The development landscape is shifting from an environment dominated by government dollars to one where non-governmental and nonprofit organizations are increasingly reliant on private-sector funding, according to Sam Worthington, president and CEO of InterAction, the largest coalition of NGOs focused on reducing global poverty.
In 2006, private giving grew to represent 1.5 times the amount given by the U.S. government, Worthington said at an Oct. 3 "roundtable" organized by Johns Hopkins University's School of Advanced International Studies. This continues a trend that began in the beginning of the decade, he noted.
This shift can be seen in the response to recent disasters. For instance, according to the International Herald Tribune, American corporations gave out $90 million following the earthquake in China earlier this year, compared to $3.1 million given by the U.S. government.
This was one of many challenges faced by the aid community, according to Worthington. Other challenges he mentioned include managing growth, dealing with government regulations, creating boundaries between civilians and the military, and creating partnerships. But, given the news on Wall Street recently, corporations are likely to cut charitable giving as the markets sour, as we have noted. At the same time, Democratic presidential nominee Barack Obama has lowered expectations for his pledge to double foreign assistance.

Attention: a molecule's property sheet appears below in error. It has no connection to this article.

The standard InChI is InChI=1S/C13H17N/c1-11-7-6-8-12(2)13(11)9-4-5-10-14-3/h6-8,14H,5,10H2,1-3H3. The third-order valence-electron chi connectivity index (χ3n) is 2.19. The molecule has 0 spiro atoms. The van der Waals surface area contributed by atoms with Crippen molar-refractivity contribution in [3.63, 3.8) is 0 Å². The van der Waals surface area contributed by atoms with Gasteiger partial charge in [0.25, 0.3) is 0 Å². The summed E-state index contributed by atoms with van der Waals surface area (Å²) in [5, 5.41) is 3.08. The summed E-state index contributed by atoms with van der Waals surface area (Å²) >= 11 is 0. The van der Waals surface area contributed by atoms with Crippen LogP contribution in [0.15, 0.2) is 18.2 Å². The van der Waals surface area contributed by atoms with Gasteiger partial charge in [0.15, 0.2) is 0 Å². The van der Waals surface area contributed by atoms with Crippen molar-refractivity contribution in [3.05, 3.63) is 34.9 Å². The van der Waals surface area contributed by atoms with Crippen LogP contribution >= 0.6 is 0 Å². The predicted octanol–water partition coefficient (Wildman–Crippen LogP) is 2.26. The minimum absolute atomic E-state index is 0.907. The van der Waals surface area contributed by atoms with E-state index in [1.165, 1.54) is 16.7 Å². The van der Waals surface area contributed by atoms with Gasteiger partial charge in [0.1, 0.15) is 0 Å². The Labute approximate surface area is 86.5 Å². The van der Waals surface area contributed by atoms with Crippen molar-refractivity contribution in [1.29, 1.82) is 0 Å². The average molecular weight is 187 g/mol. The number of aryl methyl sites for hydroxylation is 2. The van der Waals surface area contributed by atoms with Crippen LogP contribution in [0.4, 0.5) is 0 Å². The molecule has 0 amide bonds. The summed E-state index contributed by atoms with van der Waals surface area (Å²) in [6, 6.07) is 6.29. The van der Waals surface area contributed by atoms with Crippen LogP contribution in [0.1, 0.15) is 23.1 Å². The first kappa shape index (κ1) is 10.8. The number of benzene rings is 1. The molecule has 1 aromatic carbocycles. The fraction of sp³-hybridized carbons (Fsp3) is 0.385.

There may be a lot less development money to go around - at a time that sees the U.S. Defense Department implementing an increasing number of aid missions.
Worthington's comments about the importance of maintaining the line between civilian aid and military aid are important. Devex correspondent David Lepeska wrote last year about the controversy surrounding the U.S. military-led aid mission to Africa, and those concerns still remain: Aid will have a military face, not a civilian one. This may send the wrong message to aid recipients.
Whether or not the United States can assuage these fears is yet to be seen. It's clear, however, that the questions surrounding AFRICOM - and the funding of aid - will not be easily answered.